About That Leverage We Had Over Ecuador in Snowden Case... Never Mind
Just call him Rafael... Chavez.
Ecuador's leftist president, Rafeal Correa, signaled that he's the next Latin American strongman-in-chief as he very publicly dismissed what Washington thought it held as leverage over Quito in making sure that NSA leaker Edward Snowden wouldn't find refuge in the same country that granted asylum to WikiLeaker Julian Assange.
And yet Ecuador is still on the books to receive tens of millions of dollars in aid from Washington -- though it wants to bounce some of that back in a "human-rights training" grant.
"Our government will not reward countries for bad behavior. If Snowden is granted asylum in Ecuador, I will lead the effort to prevent the renewal of Ecuador's duty-free access under GSP and will also make sure there is no chance for renewal of the Andean Trade Promotion and Drug Eradication Act," Senate Foreign Relations Committee Chairman Robert Menendez (D-N.J.) said on Wednesday.
"Trade preferences are a privilege granted to nations, not a right. I urge President Correa to do the right thing by the United States and Ecuador, and deny Snowden's request for asylum," he continued.
"The Obama Administration must let Correa know that his actions will have consequences and the Administration must not renew the trade preferences with Ecuador that expire next month," said Rep. Ileana Ros-Lehtinen (R-Fla.).
No worries. Ecuador backed out of the 1991 treaty on Thursday, renouncing "in a unilateral and irrevocable way these trade preferences," Communications Secretary Fernando Alvarado said at a press conference.
"Ecuador reminds the world that tariff preferences were originally granted as compensation to the Andean countries for its fight against drugs, but soon became a new instrument of blackmail," Alvarado said.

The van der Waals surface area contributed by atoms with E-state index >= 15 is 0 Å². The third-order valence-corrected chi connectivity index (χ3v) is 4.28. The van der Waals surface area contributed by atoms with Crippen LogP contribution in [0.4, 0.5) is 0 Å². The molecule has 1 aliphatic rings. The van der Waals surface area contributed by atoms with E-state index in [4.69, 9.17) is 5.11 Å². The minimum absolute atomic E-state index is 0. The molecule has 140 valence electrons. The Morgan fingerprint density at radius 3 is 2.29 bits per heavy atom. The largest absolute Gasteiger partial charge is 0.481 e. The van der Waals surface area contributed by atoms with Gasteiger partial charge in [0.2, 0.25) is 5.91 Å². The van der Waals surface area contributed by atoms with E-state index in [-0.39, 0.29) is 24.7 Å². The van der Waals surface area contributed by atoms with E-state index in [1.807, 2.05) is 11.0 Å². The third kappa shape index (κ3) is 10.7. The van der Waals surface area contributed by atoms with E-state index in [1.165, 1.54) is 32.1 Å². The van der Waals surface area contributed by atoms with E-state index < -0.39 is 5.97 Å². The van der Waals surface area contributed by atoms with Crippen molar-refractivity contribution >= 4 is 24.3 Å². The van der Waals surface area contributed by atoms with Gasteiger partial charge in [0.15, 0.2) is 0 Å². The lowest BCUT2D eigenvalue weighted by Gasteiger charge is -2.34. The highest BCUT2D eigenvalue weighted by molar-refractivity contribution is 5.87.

The State Department brushed off Ecuador's move.
"In terms of the trade relationship with Ecuador, I mean, those are really congressional, unilateral trade preferences granted by the U.S. Congress to Ecuador," State Department spokesman Patrick Ventrell said on Thursday. "So I’m not sure that you can really withdraw from them one way or another, but we are Ecuador’s largest trade partner representing 35 percent of Ecuador’s total trade. That’s somewhere in the range of a $10 billion economic relationship, and so we are an important economic partner of theirs. And Congress has, going back since, I believe for a number of years, had these unilateral trade preferences."
Prodded by reporters at the daily briefing, Ventrell tried to carefully walk around Quito's nose-thumbing move and cautioned the media not to read too much into it. "Where we can have a positive economic relationship, that’s a good thing," he said. "But I’m just not going to characterize the reaction."
In a country where Correa has promised to build "socialism of the 21st century," the government vowed to compensate producers of broccoli, tuna, and flowers who would be hardest hit.
Correa slammed "the insolence and arrogance of certain American industries that have lobbied to remove the tariff preferences for the Snowden case."
To top it off, Ecuador offered the U.S. a $23 million grant so that we can conduct human rights training.
"Ecuador ofrece 23 millones anuales a E. Unidos para capacitar en respeto a D. Humanos, evitar torturas, ejecuciones extrajudiciales y otros," tweeted Ecuador's foreign minister Ricardo Patiño Aroca.
Correa got a public pat on the back for the double snubs from Hugo Chavez's successor in Venezuela, Nicolas Maduro, during a ceremony at Miraflores Palace.
Praising his Ecuadorean "compañero" for being "brave" in the face of the U.S., Maduro said Correa could "count on us to go together for all the support they need."
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